Tuesday, May 8, 2012

Exciting wind shear -induced go-around at LAS

Travels today delivered an exciting occurrence: a go-around while on final approach to Las Vegas McCarran on account of wind shear. Here's a snapshot of the flight:

Flight details from flightaware.com
Zoomed-in flight path near LAS

The radar data superimposed by FlightAware does not do justice to the weather conditions we encountered; indeed, the weather time-stamp is about 20 minutes prior to UA 963's transit of it.

While on the 270-degree right-hand turn to establish ourselves on the 1L approach, we were really rocking and rolling. From my vantage point on the right, relentless beads of rain were assaulting the wing and engine (which were dramatically illuminated by the leading-edge lighting), intermittent lightning was illuminating the crevices of the barren hills below, almost as vividly as if the sun were momentarily above, our pilot-not-flying was making a report to ATC that our B757 was encountering light-to-moderate chop. (And thank goodness that this flight crew had sufficient love of aviation to enable Channel 9, the live ATC communications audio channel on United!)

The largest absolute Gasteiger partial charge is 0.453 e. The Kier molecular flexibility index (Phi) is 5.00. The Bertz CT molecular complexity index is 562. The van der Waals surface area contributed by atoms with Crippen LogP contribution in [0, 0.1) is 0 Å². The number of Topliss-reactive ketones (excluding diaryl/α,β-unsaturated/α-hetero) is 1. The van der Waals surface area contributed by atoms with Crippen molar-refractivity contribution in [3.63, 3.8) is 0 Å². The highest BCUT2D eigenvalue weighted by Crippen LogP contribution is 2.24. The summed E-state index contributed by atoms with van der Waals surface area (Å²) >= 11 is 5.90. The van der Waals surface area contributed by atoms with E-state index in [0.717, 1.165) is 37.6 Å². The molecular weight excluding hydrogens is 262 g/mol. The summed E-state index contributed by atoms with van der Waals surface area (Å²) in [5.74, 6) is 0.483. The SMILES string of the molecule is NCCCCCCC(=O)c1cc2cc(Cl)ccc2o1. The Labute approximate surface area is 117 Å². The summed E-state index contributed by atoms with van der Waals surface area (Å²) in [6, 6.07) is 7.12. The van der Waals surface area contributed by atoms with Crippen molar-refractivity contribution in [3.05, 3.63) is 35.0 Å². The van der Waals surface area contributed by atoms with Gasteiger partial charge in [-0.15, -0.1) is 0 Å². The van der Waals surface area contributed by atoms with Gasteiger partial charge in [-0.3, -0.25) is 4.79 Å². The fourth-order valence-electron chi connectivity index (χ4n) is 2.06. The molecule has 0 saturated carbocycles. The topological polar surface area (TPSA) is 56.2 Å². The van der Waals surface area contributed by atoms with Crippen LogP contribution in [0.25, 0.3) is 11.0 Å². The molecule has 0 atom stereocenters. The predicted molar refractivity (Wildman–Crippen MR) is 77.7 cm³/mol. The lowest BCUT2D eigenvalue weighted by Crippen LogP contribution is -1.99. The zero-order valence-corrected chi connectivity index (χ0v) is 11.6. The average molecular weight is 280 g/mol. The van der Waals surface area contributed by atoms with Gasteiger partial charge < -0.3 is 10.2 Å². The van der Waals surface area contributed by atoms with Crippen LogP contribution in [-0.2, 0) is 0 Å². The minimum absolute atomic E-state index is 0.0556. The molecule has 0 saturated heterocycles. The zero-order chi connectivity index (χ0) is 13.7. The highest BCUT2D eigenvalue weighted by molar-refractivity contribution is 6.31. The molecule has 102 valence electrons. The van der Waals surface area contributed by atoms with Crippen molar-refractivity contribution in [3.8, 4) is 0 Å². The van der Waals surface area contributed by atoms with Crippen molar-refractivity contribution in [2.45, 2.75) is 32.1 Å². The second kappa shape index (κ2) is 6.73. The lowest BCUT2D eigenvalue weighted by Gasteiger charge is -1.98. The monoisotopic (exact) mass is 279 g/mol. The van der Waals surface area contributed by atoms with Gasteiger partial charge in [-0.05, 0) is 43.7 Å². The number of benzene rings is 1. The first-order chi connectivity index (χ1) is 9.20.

Once established on the visual to 1L, our enterprising flight deck crew radioed a request to side-step to a visual 1R approach, so as to reduce our ground taxi time. This was immediately granted, and we proceeded further in. Our gear went down, the aircraft was noticeably decelerating further, but then a pronounced increase in bumpiness occurred, perhaps akin to light chop but slightly more disconcerting because of the proximity of the ground. And suddenly, full, exhilarating power as though we were expeditiously launching down the diminutive runway of Washington's Reagan airport or the fabled Orange County field!

Yes, the go-around was exciting to be sure: a combination of the raw power of an aircraft, the poise of flying professionals executing non-standard maneuvers, the adrenaline flowing from the non-zero chance of further hazards ahead.

At this point, UA 963 communicated a request to remain at 5000 feet while establishing itself on the downwind leg, presumably to keep away from more hostile air above. Yet the ATC response was a curt and non-apologetic negative: UA nine six three, climb and maintain 7000. Around this time, our pilot-not-flying also reported (to ATC, not to the cabin) that the reason for our missed approach was the hazard of wind shear along our descent path.

Soon enough, our ride was over; we touched down very gingerly on 1L. And then we had that long taxi around the airfield after all.

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